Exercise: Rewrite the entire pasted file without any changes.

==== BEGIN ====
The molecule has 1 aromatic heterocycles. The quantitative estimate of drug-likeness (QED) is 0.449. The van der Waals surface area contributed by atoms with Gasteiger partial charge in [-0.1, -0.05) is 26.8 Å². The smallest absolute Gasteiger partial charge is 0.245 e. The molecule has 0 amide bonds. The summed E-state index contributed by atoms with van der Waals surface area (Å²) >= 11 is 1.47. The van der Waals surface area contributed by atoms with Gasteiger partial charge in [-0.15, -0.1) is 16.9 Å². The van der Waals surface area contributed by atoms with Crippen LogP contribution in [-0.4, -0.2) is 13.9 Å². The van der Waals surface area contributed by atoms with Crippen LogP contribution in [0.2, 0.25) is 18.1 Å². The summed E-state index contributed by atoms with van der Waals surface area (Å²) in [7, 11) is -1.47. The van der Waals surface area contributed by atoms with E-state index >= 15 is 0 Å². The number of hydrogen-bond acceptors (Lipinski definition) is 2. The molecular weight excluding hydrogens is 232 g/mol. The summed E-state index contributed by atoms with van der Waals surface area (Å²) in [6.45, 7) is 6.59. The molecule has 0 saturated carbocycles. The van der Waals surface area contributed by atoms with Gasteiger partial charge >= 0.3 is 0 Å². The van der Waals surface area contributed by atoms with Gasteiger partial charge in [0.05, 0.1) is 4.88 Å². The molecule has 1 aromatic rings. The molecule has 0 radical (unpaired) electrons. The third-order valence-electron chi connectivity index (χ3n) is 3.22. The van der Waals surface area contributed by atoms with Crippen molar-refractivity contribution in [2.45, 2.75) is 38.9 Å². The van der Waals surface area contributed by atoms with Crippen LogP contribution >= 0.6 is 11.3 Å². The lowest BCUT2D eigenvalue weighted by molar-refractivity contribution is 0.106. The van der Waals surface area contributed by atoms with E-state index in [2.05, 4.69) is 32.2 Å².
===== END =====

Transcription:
The molecule has 1 aromatic heterocycles. The quantitative estimate of drug-likeness (QED) is 0.449. The van der Waals surface area contributed by atoms with Gasteiger partial charge in [-0.1, -0.05) is 26.8 Å². The smallest absolute Gasteiger partial charge is 0.245 e. The molecule has 0 amide bonds. The summed E-state index contributed by atoms with van der Waals surface area (Å²) >= 11 is 1.47. The van der Waals surface area contributed by atoms with Gasteiger partial charge in [-0.15, -0.1) is 16.9 Å². The van der Waals surface area contributed by atoms with Crippen LogP contribution in [-0.4, -0.2) is 13.9 Å². The van der Waals surface area contributed by atoms with Crippen LogP contribution in [0.2, 0.25) is 18.1 Å². The summed E-state index contributed by atoms with van der Waals surface area (Å²) in [7, 11) is -1.47. The van der Waals surface area contributed by atoms with E-state index >= 15 is 0 Å². The number of hydrogen-bond acceptors (Lipinski definition) is 2. The molecular weight excluding hydrogens is 232 g/mol. The summed E-state index contributed by atoms with van der Waals surface area (Å²) in [6.45, 7) is 6.59. The molecule has 0 saturated carbocycles. The van der Waals surface area contributed by atoms with Gasteiger partial charge >= 0.3 is 0 Å². The van der Waals surface area contributed by atoms with Gasteiger partial charge in [0.05, 0.1) is 4.88 Å². The molecule has 1 aromatic rings. The molecule has 0 radical (unpaired) electrons. The third-order valence-electron chi connectivity index (χ3n) is 3.22. The van der Waals surface area contributed by atoms with Crippen molar-refractivity contribution in [2.45, 2.75) is 38.9 Å². The van der Waals surface area contributed by atoms with Crippen LogP contribution >= 0.6 is 11.3 Å². The lowest BCUT2D eigenvalue weighted by molar-refractivity contribution is 0.106. The van der Waals surface area contributed by atoms with E-state index in [2.05, 4.69) is 32.2 Å².